Chinese dads are going places
Kelly Yang is glad to find patriarchal Chinese society becoming more open to active fathering, if the buzz over a TV show is any guide
The most popular debate in China today is not about President Xi Jinping's policies or the latest Xiaomi phone. It's whether you're "dad enough".
A reality TV show about Chinese fathers has taken the nation by storm. Where Are We Going, Dad? is about five celebrity fathers who take their children on weekend trips, minus their mothers or helpers, all around China. The show averages over 600 million viewers a week, with an additional 640 million downloads online, and is currently one of the most popular trending topics on Sina Weibo.
When my friends from China first told me to watch the programme, I was sceptical. A show about a bunch of rich mainland dads? No thanks. But once I started watching, I couldn't stop.
The show gives a precious glimpse into the lives of modern Chinese families and the issues they face every day, such as the burdens of the growing middle class, the mushrooming numbers of only children, often spoiled with attention, the ever increasing dependence on helpers, and the clash between the traditional and "more progressive" views on parenting, specifically the role of the father.
This last part is what has so many viewers hooked. The five dads on the show have unique parenting styles, but they all clearly don't take care of their children on a regular basis. After each episode, citizens take to Weibo to criticise: one dad was too harsh, another, too lenient; another didn't know how to cook and forced his son to eat instant noodles for two days; and yet another was so useless he couldn't even tie his daughter's hair into a ponytail.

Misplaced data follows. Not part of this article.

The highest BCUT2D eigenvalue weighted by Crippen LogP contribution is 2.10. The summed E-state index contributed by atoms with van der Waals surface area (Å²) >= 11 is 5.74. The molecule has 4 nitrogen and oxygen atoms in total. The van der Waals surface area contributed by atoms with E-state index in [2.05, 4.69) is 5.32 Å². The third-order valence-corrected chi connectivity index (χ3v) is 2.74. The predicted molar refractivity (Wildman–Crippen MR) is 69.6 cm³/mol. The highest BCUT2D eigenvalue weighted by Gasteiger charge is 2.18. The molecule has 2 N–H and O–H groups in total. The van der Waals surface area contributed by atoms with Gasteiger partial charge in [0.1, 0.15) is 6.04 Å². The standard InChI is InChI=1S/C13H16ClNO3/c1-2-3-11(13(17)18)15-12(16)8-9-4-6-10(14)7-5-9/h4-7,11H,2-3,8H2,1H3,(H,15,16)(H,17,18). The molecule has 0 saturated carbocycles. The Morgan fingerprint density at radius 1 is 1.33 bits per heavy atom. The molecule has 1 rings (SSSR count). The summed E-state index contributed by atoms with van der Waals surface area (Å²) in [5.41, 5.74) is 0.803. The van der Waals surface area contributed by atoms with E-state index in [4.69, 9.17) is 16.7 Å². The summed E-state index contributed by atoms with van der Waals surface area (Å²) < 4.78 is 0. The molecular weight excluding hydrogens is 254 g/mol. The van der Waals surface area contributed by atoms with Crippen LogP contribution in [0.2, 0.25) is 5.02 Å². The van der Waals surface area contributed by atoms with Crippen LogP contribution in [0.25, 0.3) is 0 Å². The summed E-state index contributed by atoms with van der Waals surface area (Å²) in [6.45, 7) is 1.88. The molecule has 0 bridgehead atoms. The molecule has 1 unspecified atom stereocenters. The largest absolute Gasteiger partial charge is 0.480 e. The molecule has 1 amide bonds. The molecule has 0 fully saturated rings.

Not long ago, such behaviour would have been considered unsurprising, if not typical, given the traditional roles of men and women in Chinese culture, encapsulated in the adage "men rule outside and women rule inside". But if the online comments about the show are any indication, many Chinese are ready for a change. They want to see fathers take responsibility for bringing up their children.
Such a radical reversal of traditional thinking is in line with the trend of the hands-on dad in the West. A recent study by the National Centre for Health Statistics in the US showed that father involvement in parenting has gone up since 2002. Among other things, it found that nine out of 10 dads with children under five bathe their kids, put on diapers, and dress them several times a week.
As a mother, I celebrate this trend, and not just because it means less domestic work for me, which translates into me being able to lean in more at work. I applaud engaged dads like my husband - who gets up at 5am every day to get the children ready for school so I can get a couple more hours of sleep - also because, as an educator, I've seen the difference it can make in a child's life.
Sometimes, the difference between a child who has drive and one who doesn't isn't where he goes to school or what books he's reading. It's how often he has the chance to run up to his father and excitedly ask: "Where are we going, dad?"
Kelly Yang is the founder of The Kelly Yang Project, an after-school programme for children in Hong Kong. She is a graduate of the University of California, Berkeley, and Harvard Law School. firstname.lastname@example.org